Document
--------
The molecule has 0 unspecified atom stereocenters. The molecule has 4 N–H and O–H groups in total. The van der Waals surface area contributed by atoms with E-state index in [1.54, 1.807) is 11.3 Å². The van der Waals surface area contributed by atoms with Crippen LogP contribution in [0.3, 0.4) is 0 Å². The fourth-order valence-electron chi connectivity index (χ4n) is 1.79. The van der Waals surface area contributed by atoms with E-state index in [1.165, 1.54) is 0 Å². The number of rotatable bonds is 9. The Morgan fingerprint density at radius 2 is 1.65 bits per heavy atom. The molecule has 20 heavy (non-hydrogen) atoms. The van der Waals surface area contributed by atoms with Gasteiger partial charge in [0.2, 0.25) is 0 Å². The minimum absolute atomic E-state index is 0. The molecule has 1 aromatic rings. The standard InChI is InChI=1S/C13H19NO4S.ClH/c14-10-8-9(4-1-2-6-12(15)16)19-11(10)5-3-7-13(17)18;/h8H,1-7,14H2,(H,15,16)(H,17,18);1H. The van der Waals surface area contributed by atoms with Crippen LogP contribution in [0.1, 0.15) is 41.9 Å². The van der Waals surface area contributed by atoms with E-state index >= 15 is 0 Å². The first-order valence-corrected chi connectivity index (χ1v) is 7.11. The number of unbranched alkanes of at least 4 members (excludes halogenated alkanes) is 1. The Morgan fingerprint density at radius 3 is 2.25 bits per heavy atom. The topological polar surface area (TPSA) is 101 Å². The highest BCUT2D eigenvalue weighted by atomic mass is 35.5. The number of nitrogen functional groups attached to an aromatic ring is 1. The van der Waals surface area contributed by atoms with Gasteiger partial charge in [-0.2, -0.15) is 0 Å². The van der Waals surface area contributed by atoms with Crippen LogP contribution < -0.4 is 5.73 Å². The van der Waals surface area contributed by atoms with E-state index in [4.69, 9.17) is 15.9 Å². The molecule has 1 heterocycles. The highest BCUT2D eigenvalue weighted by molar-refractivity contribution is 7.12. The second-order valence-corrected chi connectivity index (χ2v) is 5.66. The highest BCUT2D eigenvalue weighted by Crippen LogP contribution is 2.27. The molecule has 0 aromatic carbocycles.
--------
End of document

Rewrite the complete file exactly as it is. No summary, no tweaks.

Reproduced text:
The molecule has 0 unspecified atom stereocenters. The molecule has 4 N–H and O–H groups in total. The van der Waals surface area contributed by atoms with E-state index in [1.54, 1.807) is 11.3 Å². The van der Waals surface area contributed by atoms with Crippen LogP contribution in [0.3, 0.4) is 0 Å². The fourth-order valence-electron chi connectivity index (χ4n) is 1.79. The van der Waals surface area contributed by atoms with E-state index in [1.165, 1.54) is 0 Å². The number of rotatable bonds is 9. The Morgan fingerprint density at radius 2 is 1.65 bits per heavy atom. The molecule has 20 heavy (non-hydrogen) atoms. The van der Waals surface area contributed by atoms with Gasteiger partial charge in [0.2, 0.25) is 0 Å². The minimum absolute atomic E-state index is 0. The molecule has 1 aromatic rings. The standard InChI is InChI=1S/C13H19NO4S.ClH/c14-10-8-9(4-1-2-6-12(15)16)19-11(10)5-3-7-13(17)18;/h8H,1-7,14H2,(H,15,16)(H,17,18);1H. The van der Waals surface area contributed by atoms with Crippen LogP contribution in [0.1, 0.15) is 41.9 Å². The van der Waals surface area contributed by atoms with E-state index >= 15 is 0 Å². The first-order valence-corrected chi connectivity index (χ1v) is 7.11. The number of unbranched alkanes of at least 4 members (excludes halogenated alkanes) is 1. The Morgan fingerprint density at radius 3 is 2.25 bits per heavy atom. The topological polar surface area (TPSA) is 101 Å². The highest BCUT2D eigenvalue weighted by atomic mass is 35.5. The number of nitrogen functional groups attached to an aromatic ring is 1. The van der Waals surface area contributed by atoms with Gasteiger partial charge in [-0.2, -0.15) is 0 Å². The van der Waals surface area contributed by atoms with Crippen LogP contribution < -0.4 is 5.73 Å². The van der Waals surface area contributed by atoms with E-state index in [4.69, 9.17) is 15.9 Å². The molecule has 1 heterocycles. The highest BCUT2D eigenvalue weighted by molar-refractivity contribution is 7.12. The second-order valence-corrected chi connectivity index (χ2v) is 5.66. The highest BCUT2D eigenvalue weighted by Crippen LogP contribution is 2.27. The molecule has 0 aromatic carbocycles.